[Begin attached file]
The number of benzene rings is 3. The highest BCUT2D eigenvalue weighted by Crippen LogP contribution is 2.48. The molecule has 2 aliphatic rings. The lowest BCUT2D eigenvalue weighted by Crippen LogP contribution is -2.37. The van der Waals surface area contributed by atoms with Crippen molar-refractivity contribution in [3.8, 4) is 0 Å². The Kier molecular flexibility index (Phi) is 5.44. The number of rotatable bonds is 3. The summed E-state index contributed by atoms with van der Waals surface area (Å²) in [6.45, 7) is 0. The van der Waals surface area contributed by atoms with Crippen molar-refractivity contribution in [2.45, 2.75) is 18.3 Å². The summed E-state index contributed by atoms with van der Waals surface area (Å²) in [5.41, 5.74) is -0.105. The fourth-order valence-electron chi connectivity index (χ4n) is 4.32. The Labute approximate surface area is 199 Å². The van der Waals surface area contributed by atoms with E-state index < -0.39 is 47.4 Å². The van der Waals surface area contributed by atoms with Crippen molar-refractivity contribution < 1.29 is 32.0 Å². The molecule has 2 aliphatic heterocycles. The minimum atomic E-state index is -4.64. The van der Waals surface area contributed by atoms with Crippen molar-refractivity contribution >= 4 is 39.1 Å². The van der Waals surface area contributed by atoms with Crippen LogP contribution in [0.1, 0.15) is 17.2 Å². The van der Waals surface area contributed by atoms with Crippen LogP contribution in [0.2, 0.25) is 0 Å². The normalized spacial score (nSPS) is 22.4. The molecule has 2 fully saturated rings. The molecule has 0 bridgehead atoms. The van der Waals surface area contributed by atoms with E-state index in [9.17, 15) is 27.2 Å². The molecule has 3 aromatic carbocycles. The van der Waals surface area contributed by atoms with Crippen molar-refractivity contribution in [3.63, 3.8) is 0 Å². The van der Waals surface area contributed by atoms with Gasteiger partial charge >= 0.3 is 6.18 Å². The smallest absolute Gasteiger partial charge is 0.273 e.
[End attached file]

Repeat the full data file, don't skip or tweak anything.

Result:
The number of benzene rings is 3. The highest BCUT2D eigenvalue weighted by Crippen LogP contribution is 2.48. The molecule has 2 aliphatic rings. The lowest BCUT2D eigenvalue weighted by Crippen LogP contribution is -2.37. The van der Waals surface area contributed by atoms with Crippen molar-refractivity contribution in [3.8, 4) is 0 Å². The Kier molecular flexibility index (Phi) is 5.44. The number of rotatable bonds is 3. The summed E-state index contributed by atoms with van der Waals surface area (Å²) in [6.45, 7) is 0. The van der Waals surface area contributed by atoms with Crippen molar-refractivity contribution in [2.45, 2.75) is 18.3 Å². The summed E-state index contributed by atoms with van der Waals surface area (Å²) in [5.41, 5.74) is -0.105. The fourth-order valence-electron chi connectivity index (χ4n) is 4.32. The Labute approximate surface area is 199 Å². The van der Waals surface area contributed by atoms with E-state index < -0.39 is 47.4 Å². The van der Waals surface area contributed by atoms with Crippen molar-refractivity contribution < 1.29 is 32.0 Å². The molecule has 2 aliphatic heterocycles. The minimum atomic E-state index is -4.64. The van der Waals surface area contributed by atoms with Crippen molar-refractivity contribution >= 4 is 39.1 Å². The van der Waals surface area contributed by atoms with Crippen LogP contribution in [0.1, 0.15) is 17.2 Å². The van der Waals surface area contributed by atoms with Crippen LogP contribution in [0.2, 0.25) is 0 Å². The normalized spacial score (nSPS) is 22.4. The molecule has 2 fully saturated rings. The molecule has 0 bridgehead atoms. The van der Waals surface area contributed by atoms with E-state index in [9.17, 15) is 27.2 Å². The molecule has 3 aromatic carbocycles. The van der Waals surface area contributed by atoms with Crippen molar-refractivity contribution in [3.63, 3.8) is 0 Å². The van der Waals surface area contributed by atoms with Gasteiger partial charge >= 0.3 is 6.18 Å². The smallest absolute Gasteiger partial charge is 0.273 e.